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There are a plethora of examples to draw inspiration from, but the question is determining which ones. When searching for examples, you should have a clear idea of what theme and aesthetic you are striving for. This will make finding the right inspiration much faster, rather than having to sift through numerous example websites. Once the design components and features are finalized with the high-fidelity wireframes, the next step is to choose a website host and builder. There are numerous options to choose from, whether it be coding it from scratch or using website builders. These choices depend on various factors including, but not limited to, time-constraint, budget, and team composition. If your design team already has a full-stack or front-end developer, then coding a website from scratch is the cheapest but the most time consuming option. However, outsourcing an independent or freelance web developer could be more or less expensive than paying for a website building tool. Meet with your design team to determine what factors are most important before deciding on what resources to use.

More and more resources are populating the internet with tools for coders and non-coders alike to build beautiful websites easily. The most popular platforms for building websites are Wordpress, Webflow, and Adobe Dreamweaver. Wordpress is a free and open-source website builder and host. You can design your website using its free or premium templates or page builders like Divi or Elementor. Both are visual builders and include pre-built templates. Divi comes as a Wordpress plugin or theme whereas Elementor is solely a Wordpress plugin. Divi is known for its clean user interface, but both are fairly easy to use. However, there is general consensus that Elementor is easier to learn than Divi. For those with a smaller budget, Elementor is a cheaper option because it has a free and paid version. In addition, if you intend to only build one website, then Elementor Pro is cheaper, but Divi is cheaper for building multiple websites. Each page builder has its own unique feature. Divi can conduct A/B testing using Divi Leads, which allows you to see which variations of your website perform better amongst your target audience. Divi Leads translates the user data into charts, percentages, and graphs. Elementor Pro can create dynamic content. Dynamic content changes the web content based on user data and creates a more personalized website for users. For example, the user’s name will be displayed on the navigation bar once he/she is signed up or logged in.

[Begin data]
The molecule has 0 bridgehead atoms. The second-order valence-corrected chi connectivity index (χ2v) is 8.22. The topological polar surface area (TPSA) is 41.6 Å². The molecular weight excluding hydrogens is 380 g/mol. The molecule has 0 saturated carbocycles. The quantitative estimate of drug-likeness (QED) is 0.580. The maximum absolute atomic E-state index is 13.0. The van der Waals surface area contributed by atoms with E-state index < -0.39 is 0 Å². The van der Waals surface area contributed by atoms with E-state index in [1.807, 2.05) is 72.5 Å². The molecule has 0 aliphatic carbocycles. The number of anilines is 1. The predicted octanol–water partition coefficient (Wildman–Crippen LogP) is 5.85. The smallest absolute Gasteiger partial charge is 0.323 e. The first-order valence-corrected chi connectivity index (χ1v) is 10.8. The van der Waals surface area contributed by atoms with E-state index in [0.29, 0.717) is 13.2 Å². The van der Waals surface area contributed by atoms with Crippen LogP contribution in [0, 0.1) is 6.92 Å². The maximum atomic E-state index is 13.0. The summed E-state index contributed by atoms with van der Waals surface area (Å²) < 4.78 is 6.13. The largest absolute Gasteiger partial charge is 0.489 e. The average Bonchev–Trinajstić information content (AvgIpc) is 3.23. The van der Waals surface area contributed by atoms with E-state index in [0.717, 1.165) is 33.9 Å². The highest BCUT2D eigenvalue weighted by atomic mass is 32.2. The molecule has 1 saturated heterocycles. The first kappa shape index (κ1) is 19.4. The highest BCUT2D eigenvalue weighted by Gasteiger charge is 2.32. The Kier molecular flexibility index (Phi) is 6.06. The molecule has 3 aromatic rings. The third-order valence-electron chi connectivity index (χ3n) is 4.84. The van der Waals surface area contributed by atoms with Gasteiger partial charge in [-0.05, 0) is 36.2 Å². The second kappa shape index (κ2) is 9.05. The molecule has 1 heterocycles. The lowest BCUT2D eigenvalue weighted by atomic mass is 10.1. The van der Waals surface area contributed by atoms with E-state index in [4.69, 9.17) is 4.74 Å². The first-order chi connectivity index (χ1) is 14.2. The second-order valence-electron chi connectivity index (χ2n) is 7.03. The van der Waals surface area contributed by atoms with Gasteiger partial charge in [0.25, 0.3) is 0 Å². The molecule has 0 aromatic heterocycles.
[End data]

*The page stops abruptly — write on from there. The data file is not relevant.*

Similar to Wordpress, Webflow also provides website building and hosting, but includes its own visual editor. It is also known for its seamless and easy-to-apply website interactions and animations. A very neat feature of Webflow is its translation from design to code. This feature is great for teams that consist of designers and developers, which allow them to collaborate more easily. Adobe Dreamweaver is solely a website builder and requires an outside service to host your website. Dreamweaver allows users to view their designs live. However, Dreamweaver appears to market itself towards developers and / or professionals. There is a code editor and it has a more intimidating UI as opposed to Wordpress and Webflow’s simple interface. One limitation is that it is not a standalone product like the latter two. If you already have an Adobe Creative Cloud license, then Dreamweaver may be the easiest option, but otherwise not.